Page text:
Evidence of Geologically Controlled Seismic Anisotropy beneath Southern Africa
Based on shear-wave splitting measurements at 8 sites within the southern Kaapvaal craton, Vinnik et al. (1996, 1998) suggested that the observed NE-SW fast polarization directions of 7 of the 8 were caused by the absolute plate motion (APM) of the African plate. However, new measurements at 70 sites using data from the 1997-99 Southern African Seismic Experiment (SASE), completely spanning the craton along a NE-SW transect, strongly support the notation that in old cratonic areas, anisotropy is primarily caused by structural fabric frozen in the mantle by Archean deformational events. This is best illustrated in the northeastern Kaapvaal craton and Limpopo belt, where there is the best geologic control. The available splitting directions for this region are essentially parallel to the large-scale ENE trending structures found there and significantly different from the APM direction, as well as the NE-SW splitting directions found in the southern craton. Moving northward across the boundary from the Limpopo belt to Zimbabwe craton, the fast polarization directions abruptly change by about 45⁰ from ENE to NNE, again suggesting geologic control. The one region where ancient deformation provides an unsatisfactory explanation is in the younger Proterozoic and Phanerozoic belts to the southwest of the craton. The fast polarizations are roughly oriented NE-SW, while the dominant geologic fabric is at a high angle to this direction. In this area there may be a contribution from mantle flow.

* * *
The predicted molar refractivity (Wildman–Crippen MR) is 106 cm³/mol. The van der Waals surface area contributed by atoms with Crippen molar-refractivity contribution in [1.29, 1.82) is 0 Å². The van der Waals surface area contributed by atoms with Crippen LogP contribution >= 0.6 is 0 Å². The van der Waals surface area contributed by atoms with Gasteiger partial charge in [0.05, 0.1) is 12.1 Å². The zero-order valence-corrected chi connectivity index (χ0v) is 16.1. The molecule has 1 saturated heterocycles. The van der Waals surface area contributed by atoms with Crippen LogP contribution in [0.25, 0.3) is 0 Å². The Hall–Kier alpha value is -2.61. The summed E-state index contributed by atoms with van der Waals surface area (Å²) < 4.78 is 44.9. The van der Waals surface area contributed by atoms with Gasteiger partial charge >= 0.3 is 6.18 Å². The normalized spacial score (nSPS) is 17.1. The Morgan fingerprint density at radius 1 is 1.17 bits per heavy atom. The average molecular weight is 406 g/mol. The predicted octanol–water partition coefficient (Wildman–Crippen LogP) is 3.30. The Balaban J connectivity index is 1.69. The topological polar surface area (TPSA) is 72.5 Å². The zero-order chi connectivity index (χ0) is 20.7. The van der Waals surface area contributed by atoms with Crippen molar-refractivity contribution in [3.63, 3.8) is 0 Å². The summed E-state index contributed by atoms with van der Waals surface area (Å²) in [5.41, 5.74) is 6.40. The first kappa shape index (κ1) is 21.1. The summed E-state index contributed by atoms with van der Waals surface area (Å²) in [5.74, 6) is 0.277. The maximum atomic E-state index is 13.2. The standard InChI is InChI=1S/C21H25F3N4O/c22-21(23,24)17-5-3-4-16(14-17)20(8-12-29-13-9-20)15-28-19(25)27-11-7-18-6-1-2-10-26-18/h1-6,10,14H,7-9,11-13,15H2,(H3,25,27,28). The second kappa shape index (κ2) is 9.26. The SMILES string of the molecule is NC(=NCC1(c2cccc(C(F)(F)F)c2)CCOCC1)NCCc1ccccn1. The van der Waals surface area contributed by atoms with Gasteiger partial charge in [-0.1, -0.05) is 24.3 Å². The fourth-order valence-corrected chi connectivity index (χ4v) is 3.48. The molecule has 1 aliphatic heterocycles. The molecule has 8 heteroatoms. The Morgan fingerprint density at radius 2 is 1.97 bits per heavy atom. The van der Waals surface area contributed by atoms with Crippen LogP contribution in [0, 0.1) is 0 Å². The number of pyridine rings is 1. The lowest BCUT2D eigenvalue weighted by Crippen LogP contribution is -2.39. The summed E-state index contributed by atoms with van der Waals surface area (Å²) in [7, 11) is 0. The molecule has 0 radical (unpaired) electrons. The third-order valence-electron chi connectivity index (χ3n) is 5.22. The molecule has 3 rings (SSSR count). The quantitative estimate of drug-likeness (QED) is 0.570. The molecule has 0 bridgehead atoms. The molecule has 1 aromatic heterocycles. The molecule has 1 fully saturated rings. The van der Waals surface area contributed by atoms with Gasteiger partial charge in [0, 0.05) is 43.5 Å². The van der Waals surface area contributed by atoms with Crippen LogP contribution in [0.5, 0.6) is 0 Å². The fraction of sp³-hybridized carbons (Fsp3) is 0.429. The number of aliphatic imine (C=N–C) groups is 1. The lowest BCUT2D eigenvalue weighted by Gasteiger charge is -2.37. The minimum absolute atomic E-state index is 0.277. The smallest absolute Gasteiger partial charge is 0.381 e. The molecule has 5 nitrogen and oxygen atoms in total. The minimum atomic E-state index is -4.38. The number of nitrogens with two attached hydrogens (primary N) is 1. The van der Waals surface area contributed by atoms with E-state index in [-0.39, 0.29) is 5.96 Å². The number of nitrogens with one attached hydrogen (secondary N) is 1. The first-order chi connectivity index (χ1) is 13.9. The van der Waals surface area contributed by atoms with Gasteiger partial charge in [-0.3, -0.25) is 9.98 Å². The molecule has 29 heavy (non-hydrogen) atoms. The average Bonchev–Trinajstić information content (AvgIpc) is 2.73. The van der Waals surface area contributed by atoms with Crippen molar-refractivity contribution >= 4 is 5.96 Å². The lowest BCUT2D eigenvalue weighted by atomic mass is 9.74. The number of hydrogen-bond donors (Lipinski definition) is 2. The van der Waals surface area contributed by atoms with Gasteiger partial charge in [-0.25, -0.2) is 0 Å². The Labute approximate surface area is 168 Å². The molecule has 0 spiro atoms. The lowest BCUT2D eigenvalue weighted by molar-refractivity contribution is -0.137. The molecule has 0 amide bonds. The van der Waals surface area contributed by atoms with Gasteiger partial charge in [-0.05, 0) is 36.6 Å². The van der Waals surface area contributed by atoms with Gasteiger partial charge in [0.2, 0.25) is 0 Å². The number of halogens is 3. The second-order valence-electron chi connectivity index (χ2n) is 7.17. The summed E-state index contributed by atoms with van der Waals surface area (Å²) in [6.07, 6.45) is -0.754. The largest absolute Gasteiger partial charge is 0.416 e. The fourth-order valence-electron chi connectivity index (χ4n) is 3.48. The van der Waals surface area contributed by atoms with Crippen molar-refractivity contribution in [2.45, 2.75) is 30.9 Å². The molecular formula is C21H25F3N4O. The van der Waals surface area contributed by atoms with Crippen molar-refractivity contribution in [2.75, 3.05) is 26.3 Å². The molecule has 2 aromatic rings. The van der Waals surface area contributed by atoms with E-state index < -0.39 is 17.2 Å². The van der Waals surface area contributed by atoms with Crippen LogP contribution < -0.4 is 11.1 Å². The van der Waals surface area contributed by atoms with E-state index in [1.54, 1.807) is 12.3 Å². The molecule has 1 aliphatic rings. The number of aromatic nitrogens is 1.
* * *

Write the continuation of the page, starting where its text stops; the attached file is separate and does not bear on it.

S. S. Gao et al., "Evidence of Geologically Controlled Seismic Anisotropy beneath Southern Africa," Eos, Transactions American Geophysical Union, American Geophysical Union (AGU), Dec 1999.
AGU Fall Meeting (1999: Dec. 1, San Francisco, CA)
Geosciences and Geological and Petroleum Engineering
Article - Conference proceedings
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